Ondansetron Nursing Considerations – Drug Class & Structure

Are you looking for more information about Ondansetron? Ondansetron is a prescription medicine that prevents nausea and vomiting caused by cancer treatments such as chemotherapy, radiation therapy, and surgery.

This drug works by blocking the action of serotonin in the brain, which helps reduce nausea and vomiting. It’s drug name is ondansetron (Zofran).

In addition to preventing nausea and vomiting, ondansetron patient teaching about the side effects of its use. Knowing what potential side effects may occur can help patients better manage their symptoms while taking this medication.

Read this article to learn more about Ondansetron, including drug class, dose range, structure, etc.

Ondansetron Drug History

GlaxoSmithKline developed Ondansetron, known as Zofran, in London in the mid-1980s. In September 1987, it received its US patent protection and was granted a use patent in June 1988. The United States Food and Drug Administration (FDA) approved the drug in January 1991.

In November 1996, it was granted a divisional patent, and due to GlaxoSmithKline’s research on pediatric use, the patent protection was extended until December 2006. By its patent expiration in 2006, Zofran had become the twentieth highest-selling brand name drug in the United States, with sales of US$1.3 billion.

US Brand Name

  1. Zofran
  2. Zofran ODT
  3. Zuplenz

Zofran Nursing Consideration – Drug Class

If you’re a nursing student or new nurse, you’ve probably heard of Zofran, a popular antiemetic medication used to treat nausea and vomiting. But have you ever wondered exactly how it works? Understanding its pharmacologic class as a five HT3 antagonist may initially seem overwhelming.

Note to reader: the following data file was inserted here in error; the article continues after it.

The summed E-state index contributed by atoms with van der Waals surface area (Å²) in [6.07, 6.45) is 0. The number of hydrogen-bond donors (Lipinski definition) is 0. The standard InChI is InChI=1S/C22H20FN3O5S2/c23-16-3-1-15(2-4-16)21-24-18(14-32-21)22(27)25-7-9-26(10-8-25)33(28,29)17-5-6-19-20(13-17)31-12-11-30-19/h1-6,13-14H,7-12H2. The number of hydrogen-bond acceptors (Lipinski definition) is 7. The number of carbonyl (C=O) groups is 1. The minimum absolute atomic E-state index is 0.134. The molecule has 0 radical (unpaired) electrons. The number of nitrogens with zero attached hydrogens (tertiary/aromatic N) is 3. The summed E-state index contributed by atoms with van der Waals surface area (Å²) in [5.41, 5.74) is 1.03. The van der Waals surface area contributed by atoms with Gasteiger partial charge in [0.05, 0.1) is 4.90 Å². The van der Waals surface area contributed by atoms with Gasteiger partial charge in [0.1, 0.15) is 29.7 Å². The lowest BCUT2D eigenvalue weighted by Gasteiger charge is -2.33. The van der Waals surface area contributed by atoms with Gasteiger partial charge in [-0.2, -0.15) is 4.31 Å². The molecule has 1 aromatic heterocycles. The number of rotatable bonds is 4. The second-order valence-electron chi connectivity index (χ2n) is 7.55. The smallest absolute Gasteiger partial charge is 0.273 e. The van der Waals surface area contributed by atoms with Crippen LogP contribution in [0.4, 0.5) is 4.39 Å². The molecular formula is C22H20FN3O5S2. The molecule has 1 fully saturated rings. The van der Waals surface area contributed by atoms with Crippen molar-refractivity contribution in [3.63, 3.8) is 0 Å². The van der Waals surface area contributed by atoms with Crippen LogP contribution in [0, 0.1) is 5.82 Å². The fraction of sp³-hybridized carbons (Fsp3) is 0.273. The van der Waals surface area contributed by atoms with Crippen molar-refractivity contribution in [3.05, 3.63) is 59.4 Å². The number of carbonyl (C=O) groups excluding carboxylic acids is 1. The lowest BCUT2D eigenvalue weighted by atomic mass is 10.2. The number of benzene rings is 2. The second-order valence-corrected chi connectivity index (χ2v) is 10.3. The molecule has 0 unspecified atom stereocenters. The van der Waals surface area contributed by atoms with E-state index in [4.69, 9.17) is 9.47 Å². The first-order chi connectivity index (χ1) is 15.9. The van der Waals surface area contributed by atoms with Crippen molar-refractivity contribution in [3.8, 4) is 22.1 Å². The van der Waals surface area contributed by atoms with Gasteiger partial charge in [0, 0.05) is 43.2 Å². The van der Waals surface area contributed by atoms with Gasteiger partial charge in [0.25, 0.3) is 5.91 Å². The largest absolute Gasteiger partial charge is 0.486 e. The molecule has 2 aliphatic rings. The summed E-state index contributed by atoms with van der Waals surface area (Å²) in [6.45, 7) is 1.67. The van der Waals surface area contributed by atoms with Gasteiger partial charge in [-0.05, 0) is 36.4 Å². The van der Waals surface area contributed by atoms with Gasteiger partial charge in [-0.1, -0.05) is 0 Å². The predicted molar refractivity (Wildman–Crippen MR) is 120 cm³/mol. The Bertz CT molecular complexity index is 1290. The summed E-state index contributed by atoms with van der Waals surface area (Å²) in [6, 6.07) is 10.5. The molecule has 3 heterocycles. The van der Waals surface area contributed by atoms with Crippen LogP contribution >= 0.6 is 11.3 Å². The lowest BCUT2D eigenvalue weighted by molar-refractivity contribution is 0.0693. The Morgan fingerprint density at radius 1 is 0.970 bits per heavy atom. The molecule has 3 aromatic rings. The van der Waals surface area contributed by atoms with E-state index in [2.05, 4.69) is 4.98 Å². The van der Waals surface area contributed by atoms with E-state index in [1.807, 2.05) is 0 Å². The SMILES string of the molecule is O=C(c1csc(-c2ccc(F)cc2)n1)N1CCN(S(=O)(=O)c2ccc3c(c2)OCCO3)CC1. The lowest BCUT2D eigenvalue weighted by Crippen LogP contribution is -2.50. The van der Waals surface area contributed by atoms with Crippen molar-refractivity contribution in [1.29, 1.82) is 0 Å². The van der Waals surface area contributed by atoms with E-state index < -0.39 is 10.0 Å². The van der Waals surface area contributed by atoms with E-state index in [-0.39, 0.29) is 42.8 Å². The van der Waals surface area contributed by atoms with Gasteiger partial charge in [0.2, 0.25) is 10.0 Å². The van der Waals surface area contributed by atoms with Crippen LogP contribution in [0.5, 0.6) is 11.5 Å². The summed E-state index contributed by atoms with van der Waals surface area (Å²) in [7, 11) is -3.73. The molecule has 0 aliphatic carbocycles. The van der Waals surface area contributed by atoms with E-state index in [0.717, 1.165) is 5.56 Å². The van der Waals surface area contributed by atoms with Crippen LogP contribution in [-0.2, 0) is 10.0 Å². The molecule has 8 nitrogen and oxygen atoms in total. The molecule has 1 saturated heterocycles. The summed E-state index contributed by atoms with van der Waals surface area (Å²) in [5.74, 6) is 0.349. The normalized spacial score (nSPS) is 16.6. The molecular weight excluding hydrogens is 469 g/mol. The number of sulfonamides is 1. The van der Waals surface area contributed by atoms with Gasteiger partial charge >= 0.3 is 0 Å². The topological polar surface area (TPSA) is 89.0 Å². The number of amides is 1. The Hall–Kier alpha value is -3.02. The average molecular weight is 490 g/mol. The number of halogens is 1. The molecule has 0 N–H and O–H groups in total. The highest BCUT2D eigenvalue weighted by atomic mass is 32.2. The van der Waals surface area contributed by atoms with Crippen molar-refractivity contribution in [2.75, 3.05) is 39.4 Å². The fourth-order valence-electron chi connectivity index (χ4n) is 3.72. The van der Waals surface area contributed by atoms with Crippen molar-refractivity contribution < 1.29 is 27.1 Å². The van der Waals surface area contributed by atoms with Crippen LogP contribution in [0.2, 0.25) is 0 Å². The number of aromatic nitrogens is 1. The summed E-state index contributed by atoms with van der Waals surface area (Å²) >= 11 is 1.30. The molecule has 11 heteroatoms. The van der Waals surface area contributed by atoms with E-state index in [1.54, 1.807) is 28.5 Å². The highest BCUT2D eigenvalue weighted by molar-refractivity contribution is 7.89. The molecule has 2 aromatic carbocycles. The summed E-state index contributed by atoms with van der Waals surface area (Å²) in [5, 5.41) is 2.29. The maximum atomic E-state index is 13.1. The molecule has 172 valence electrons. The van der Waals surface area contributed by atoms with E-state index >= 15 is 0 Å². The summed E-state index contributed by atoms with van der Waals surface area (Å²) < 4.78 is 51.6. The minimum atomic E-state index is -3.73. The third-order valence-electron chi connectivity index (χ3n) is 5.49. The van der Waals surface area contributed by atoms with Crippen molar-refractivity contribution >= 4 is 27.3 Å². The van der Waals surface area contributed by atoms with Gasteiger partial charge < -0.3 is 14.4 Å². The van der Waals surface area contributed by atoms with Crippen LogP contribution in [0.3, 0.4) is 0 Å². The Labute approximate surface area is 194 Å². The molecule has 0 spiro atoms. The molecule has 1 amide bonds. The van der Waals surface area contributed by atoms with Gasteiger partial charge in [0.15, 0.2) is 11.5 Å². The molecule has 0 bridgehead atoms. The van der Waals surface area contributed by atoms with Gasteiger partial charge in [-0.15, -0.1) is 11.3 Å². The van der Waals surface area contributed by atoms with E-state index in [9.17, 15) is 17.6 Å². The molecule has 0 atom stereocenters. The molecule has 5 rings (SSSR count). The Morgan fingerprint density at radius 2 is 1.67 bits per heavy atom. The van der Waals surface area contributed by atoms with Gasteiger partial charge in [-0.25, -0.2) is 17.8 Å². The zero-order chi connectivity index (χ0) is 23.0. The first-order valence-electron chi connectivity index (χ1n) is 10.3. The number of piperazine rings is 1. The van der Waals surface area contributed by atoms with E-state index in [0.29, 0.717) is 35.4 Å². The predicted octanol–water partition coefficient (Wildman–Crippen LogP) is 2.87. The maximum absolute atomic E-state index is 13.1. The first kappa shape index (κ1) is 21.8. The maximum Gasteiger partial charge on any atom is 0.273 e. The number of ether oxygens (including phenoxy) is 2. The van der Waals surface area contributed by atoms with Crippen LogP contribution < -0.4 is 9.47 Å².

But, breaking it down reveals that “five HT3” refers to serotonin, a chemical in the brain that helps regulate mood, appetite, and nausea. By blocking the action of serotonin, Zofran can effectively treat nausea and vomiting. It’s easy to see how understanding the pharmacologic class can help nurses better understand how medications work and provide better care for their patients.


Ondansetron is a white to off-white crystalline powder slightly soluble in water. It has an empirical formula of C18H19N3O and a molecular weight of 293.36. It is available in tablet, oral fluid, and injection form.

Nursing Implication of Zafron

  • Cancer treatment: The 5-HT3 receptor antagonists are used primarily to treat nausea and vomiting caused by chemotherapy, radiation therapy, or surgery. 
  • Induced nausea and vomiting: Ondansetron prevents nausea and vomiting associated with cancer chemotherapy and radiation therapy.
  • Postoperative nausea and vomiting:  Ondansetron is used to reduce the occurrence of postoperative nausea and vomiting.
  • Gastroenteritis: Ondansetron is used to reduce the symptoms of gastroenteritis.
  • Cyclic vomiting syndrome: Ondansetron is sometimes used to reduce the symptoms of cyclic vomiting syndrome.

Nursing Implications for Zofran – Dose Range 

As a nurse, knowing the nursing implications of Zofran is essential. Zofran works by blocking certain chemicals in the body that trigger nausea and vomiting. So, what range is suitable for patients? Let’s understand with following data:

Nausea and Vomiting

Adult: PO 8 mg 30 min before chemotherapy, then q8h times 2 more doses

  • Adult/Child: IV 6 mo–18 y, 0.15 mg/kg or 32 mg infused over 15 min beginning 30 min before the start of chemotherapy
  • Child: PO >4 y, 4 mg 30 min before chemotherapy,
  • Nausea & Vomiting with Highly Emetogenic Chemotherapy

Adult: PO Single 24-mg dose 30 min before administration of single-day highly emetogenic chemotherapy

Postoperative Nausea and Vomiting

  • Adult: PO 8–16 mg 1 h preoperatively IM 4 mg injected immediately before anesthesia induction
  • Child: IV 1 mo–12 y, 0.1 mg/kg